Field-Pea Fried Rice With Eggplant and Peppers 4.000

Marvin Joseph/The Washington Post

Aug 13, 2014

Although any rice will do here, the nuttiness of brown rice works particularly well with the nutty, creamy sweetness of both the peas and the eggplant. If you like a little more heat and can find semi-hot sweet red peppers (like the so-called salsa peppers), use them here in place of some of the sweet peppers. If you prefer milder flavors, cut down on the amount of jalepeño, or leave it out altogether.

Make Ahead: The fried rice can be refrigerated for up to 2 days.

Where to Buy: We found different varieties of field peas, shucked and unshucked, at the Takoma Park Farmers Market on Sundays (Flower of the Forest Farm), the UDC Farmers Market on Saturdays (G. Flores Farm), at Crossroads Farmers Market in Takoma Park on Wednesdays (Musachio Produce) and the FreshFarm Market at Ballston on Thursdays (Pleitez Produce).


When you scale a recipe, keep in mind that cooking times and temperatures, pan sizes and seasonings may be affected, so adjust accordingly. Also, amounts listed in the directions will not reflect the changes made to ingredient amounts.

Tested size: 4 servings

  • 1 pound slender Asian eggplant
  • 1/4 cup peanut oil or sesame oil
  • 1 teaspoon fine sea salt
  • 1 medium onion, diced
  • 12 ounces sweet red peppers, stemmed, seeded and diced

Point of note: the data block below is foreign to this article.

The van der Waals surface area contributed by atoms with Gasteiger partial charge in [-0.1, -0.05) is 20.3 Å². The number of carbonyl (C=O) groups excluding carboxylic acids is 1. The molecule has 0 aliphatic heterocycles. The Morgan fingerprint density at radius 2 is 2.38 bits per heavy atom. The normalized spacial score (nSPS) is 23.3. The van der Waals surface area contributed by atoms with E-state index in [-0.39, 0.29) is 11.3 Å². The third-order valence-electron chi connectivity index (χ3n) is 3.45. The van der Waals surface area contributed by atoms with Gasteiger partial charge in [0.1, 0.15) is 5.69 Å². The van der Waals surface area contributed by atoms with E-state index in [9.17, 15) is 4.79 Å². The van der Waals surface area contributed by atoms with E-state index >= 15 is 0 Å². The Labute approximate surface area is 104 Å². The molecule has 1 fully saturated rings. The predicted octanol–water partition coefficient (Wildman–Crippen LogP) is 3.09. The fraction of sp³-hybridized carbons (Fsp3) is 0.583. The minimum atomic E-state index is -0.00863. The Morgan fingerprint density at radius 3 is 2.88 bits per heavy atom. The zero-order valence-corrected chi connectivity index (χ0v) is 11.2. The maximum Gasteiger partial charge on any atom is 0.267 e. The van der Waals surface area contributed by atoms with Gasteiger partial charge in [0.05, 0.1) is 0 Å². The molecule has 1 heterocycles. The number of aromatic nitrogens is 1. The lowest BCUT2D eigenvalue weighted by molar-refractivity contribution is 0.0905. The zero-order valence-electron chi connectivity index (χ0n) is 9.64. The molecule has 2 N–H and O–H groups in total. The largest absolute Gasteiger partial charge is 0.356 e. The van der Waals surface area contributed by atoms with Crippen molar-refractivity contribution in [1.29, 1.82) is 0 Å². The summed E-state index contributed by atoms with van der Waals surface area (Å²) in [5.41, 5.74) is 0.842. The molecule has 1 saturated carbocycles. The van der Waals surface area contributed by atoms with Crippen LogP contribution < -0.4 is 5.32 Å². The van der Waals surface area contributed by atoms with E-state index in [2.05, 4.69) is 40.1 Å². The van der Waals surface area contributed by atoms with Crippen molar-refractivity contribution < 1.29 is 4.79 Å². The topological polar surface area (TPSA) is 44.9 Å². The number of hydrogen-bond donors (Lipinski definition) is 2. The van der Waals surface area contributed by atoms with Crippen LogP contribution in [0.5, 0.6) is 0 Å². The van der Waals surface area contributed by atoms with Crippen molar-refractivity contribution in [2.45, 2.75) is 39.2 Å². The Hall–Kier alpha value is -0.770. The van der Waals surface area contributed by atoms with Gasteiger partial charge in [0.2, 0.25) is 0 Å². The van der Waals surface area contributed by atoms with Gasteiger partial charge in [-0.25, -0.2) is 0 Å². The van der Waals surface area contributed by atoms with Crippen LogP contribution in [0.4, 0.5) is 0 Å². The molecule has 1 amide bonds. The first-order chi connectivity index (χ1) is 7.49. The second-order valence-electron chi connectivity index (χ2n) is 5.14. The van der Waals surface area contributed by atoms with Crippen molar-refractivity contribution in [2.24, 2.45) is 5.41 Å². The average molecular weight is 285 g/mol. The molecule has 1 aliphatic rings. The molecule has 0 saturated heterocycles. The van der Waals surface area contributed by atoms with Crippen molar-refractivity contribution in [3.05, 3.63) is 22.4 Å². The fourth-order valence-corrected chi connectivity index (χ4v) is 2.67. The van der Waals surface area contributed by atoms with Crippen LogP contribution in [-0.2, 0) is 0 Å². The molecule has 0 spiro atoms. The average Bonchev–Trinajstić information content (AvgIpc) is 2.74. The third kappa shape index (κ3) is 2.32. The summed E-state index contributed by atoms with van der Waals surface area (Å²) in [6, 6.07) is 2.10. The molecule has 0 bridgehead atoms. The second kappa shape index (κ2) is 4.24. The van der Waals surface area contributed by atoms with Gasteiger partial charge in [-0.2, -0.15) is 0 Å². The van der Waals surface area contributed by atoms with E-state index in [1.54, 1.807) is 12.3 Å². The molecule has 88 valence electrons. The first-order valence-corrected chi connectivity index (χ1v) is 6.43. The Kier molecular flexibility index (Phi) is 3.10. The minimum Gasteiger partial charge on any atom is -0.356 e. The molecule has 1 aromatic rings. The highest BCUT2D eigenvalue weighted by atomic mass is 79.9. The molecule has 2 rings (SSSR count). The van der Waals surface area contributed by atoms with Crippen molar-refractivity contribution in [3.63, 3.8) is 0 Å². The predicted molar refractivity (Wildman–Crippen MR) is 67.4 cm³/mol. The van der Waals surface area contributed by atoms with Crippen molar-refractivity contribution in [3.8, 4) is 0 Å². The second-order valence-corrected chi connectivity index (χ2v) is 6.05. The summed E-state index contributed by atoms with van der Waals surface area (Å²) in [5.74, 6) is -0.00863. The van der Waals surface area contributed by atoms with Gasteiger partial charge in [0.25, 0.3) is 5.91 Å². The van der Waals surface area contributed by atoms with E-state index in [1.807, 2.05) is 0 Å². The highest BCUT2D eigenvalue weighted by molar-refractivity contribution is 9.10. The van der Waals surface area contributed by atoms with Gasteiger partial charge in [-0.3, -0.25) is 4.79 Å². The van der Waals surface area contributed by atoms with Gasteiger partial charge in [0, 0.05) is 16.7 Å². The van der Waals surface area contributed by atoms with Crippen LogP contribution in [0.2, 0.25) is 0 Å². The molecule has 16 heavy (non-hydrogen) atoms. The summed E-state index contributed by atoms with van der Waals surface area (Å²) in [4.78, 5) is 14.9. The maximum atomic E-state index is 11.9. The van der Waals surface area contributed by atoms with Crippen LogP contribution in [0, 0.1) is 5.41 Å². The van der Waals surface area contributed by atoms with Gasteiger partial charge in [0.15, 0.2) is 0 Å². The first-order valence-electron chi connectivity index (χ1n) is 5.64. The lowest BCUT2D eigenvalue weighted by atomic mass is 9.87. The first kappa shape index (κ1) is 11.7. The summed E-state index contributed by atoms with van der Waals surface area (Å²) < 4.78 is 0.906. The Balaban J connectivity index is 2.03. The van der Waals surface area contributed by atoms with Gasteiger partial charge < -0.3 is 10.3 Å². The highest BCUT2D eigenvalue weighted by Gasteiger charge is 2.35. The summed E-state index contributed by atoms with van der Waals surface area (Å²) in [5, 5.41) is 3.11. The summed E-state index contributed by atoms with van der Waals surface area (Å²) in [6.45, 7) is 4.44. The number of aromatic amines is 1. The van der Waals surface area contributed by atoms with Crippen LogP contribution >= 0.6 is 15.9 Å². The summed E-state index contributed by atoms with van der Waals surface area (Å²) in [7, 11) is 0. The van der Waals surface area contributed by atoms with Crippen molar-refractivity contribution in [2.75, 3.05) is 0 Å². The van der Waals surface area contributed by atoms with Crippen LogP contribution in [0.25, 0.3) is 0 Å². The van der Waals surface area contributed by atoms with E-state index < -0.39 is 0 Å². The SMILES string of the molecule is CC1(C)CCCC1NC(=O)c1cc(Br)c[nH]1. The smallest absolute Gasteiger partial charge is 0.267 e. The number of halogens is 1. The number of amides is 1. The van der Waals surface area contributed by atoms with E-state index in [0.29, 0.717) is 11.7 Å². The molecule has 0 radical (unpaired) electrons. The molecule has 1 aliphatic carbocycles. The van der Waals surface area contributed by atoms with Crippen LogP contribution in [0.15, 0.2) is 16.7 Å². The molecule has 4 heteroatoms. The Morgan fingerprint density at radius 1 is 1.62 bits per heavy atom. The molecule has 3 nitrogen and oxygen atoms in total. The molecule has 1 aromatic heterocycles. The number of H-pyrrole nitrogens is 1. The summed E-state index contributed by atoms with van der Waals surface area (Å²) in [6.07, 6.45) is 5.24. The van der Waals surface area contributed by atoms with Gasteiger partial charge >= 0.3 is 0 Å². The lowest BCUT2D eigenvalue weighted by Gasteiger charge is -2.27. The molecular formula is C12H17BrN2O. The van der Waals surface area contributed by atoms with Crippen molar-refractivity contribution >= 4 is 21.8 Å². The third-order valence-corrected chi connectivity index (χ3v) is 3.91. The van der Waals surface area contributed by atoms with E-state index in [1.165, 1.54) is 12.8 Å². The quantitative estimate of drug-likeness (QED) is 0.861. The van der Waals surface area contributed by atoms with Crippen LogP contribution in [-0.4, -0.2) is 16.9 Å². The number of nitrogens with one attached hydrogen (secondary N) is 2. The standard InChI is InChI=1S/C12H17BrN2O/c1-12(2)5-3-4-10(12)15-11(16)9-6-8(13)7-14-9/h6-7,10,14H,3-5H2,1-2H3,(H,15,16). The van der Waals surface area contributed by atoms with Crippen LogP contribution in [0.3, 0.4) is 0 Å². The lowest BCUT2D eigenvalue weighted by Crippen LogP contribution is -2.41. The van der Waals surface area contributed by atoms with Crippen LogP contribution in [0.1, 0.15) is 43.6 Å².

• 1 red jalapeño pepper or other hot red chile pepper, seeds and membranes removed for less heat, if desired, diced (optional)
  • 2 teaspoons fresh thyme leaves
  • 3 cloves garlic, minced
  • 3/4 teaspoon Spanish smoked paprika (pimenton)
  • 1/2 teaspoon freshly ground black pepper
  • 4 cups cooked day-old rice (see headnote)
  • 1 1/2 cups cooked field peas, such as purple-hull or black-eyed, drained well
  • 3 tablespoons minced chives (optional)


Trim the eggplant and cut it into cubes about 3/4-inch square.

Heat a large, flat-bottomed wok or wide, deep skillet over medium heat. Add 1 tablespoon plus 1 teaspoon of the oil and swirl to coat; heat for a minute. Add the eggplant pieces and stir to coat. Cook, tossing occasionally, until their edges begin to crisp a little and turn golden, 7 to 10 minutes. Transfer the eggplant to a platter and arrange in a single layer; season with 1/4 teaspoon of the salt.

Return the skillet to medium heat (with whatever oil's in it); add 2 tablespoons plus 2 teaspoons of oil; heat for 1 minute. Add the onion and stir to coat; cook for 2 minutes, then add the sweet and hot peppers and 1/4 teaspoon of the salt. Cook until the onion is translucent and the peppers are picking up a little color around the edges, 3 to 5 minutes. Add the thyme, garlic, smoked paprika and 1/4 teaspoon of the black pepper, and cook for 2 minutes.

Add the rice and 1/4 teaspoon of salt to the onion-pepper mixture in the skillet, stirring until well coated. Cook for about 3 minutes, tossing and folding just occasionally to allow the rice to crisp on the bottom of the pan.

Add the field peas, tossing to incorporate. Cook for 2 to 3 minutes, until everything is heated through. Return the cooked eggplant to the pan, gently combine and cook for 1 minute or until just heated through.

Stir in the chives, if using, the remaining 1/4 teaspoon of salt and the remaining 1/4 teaspoon of pepper. Serve hot.

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Recipe Source

From food writer Emily C. Horton.

Tested by Bonnie S. Benwick.

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